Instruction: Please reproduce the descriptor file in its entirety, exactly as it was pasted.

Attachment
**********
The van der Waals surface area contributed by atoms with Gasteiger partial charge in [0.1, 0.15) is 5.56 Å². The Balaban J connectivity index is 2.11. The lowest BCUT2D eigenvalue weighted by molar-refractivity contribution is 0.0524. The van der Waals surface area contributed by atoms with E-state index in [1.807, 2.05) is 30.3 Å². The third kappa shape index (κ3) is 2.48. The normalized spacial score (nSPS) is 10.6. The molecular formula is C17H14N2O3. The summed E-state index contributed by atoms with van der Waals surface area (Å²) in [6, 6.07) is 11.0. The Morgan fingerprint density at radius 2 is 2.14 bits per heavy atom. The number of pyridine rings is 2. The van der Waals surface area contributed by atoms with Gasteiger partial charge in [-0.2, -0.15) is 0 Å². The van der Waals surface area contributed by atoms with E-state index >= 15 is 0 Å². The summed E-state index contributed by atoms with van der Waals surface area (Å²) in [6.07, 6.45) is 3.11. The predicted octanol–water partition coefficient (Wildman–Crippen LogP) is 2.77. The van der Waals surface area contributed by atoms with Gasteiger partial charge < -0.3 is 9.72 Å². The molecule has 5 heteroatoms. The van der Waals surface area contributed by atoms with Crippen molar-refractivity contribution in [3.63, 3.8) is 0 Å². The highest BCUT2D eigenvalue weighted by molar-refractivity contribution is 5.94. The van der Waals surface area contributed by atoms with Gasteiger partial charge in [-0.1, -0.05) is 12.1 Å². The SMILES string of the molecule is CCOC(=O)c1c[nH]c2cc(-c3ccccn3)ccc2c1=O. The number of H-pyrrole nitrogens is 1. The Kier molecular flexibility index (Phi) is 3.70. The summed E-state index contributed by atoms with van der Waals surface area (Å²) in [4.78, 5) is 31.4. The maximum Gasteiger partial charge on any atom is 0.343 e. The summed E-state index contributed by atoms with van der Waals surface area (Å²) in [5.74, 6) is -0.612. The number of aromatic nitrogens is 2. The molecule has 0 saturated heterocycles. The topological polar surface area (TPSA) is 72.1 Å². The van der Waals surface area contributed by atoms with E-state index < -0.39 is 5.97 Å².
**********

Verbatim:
The van der Waals surface area contributed by atoms with Gasteiger partial charge in [0.1, 0.15) is 5.56 Å². The Balaban J connectivity index is 2.11. The lowest BCUT2D eigenvalue weighted by molar-refractivity contribution is 0.0524. The van der Waals surface area contributed by atoms with E-state index in [1.807, 2.05) is 30.3 Å². The third kappa shape index (κ3) is 2.48. The normalized spacial score (nSPS) is 10.6. The molecular formula is C17H14N2O3. The summed E-state index contributed by atoms with van der Waals surface area (Å²) in [6, 6.07) is 11.0. The Morgan fingerprint density at radius 2 is 2.14 bits per heavy atom. The number of pyridine rings is 2. The van der Waals surface area contributed by atoms with Gasteiger partial charge in [-0.2, -0.15) is 0 Å². The van der Waals surface area contributed by atoms with E-state index >= 15 is 0 Å². The summed E-state index contributed by atoms with van der Waals surface area (Å²) in [6.07, 6.45) is 3.11. The predicted octanol–water partition coefficient (Wildman–Crippen LogP) is 2.77. The van der Waals surface area contributed by atoms with Gasteiger partial charge < -0.3 is 9.72 Å². The molecule has 5 heteroatoms. The van der Waals surface area contributed by atoms with Crippen molar-refractivity contribution in [3.63, 3.8) is 0 Å². The highest BCUT2D eigenvalue weighted by molar-refractivity contribution is 5.94. The van der Waals surface area contributed by atoms with Gasteiger partial charge in [-0.1, -0.05) is 12.1 Å². The SMILES string of the molecule is CCOC(=O)c1c[nH]c2cc(-c3ccccn3)ccc2c1=O. The number of H-pyrrole nitrogens is 1. The Kier molecular flexibility index (Phi) is 3.70. The summed E-state index contributed by atoms with van der Waals surface area (Å²) in [4.78, 5) is 31.4. The maximum Gasteiger partial charge on any atom is 0.343 e. The summed E-state index contributed by atoms with van der Waals surface area (Å²) in [5.74, 6) is -0.612. The number of aromatic nitrogens is 2. The molecule has 0 saturated heterocycles. The topological polar surface area (TPSA) is 72.1 Å². The van der Waals surface area contributed by atoms with E-state index < -0.39 is 5.97 Å².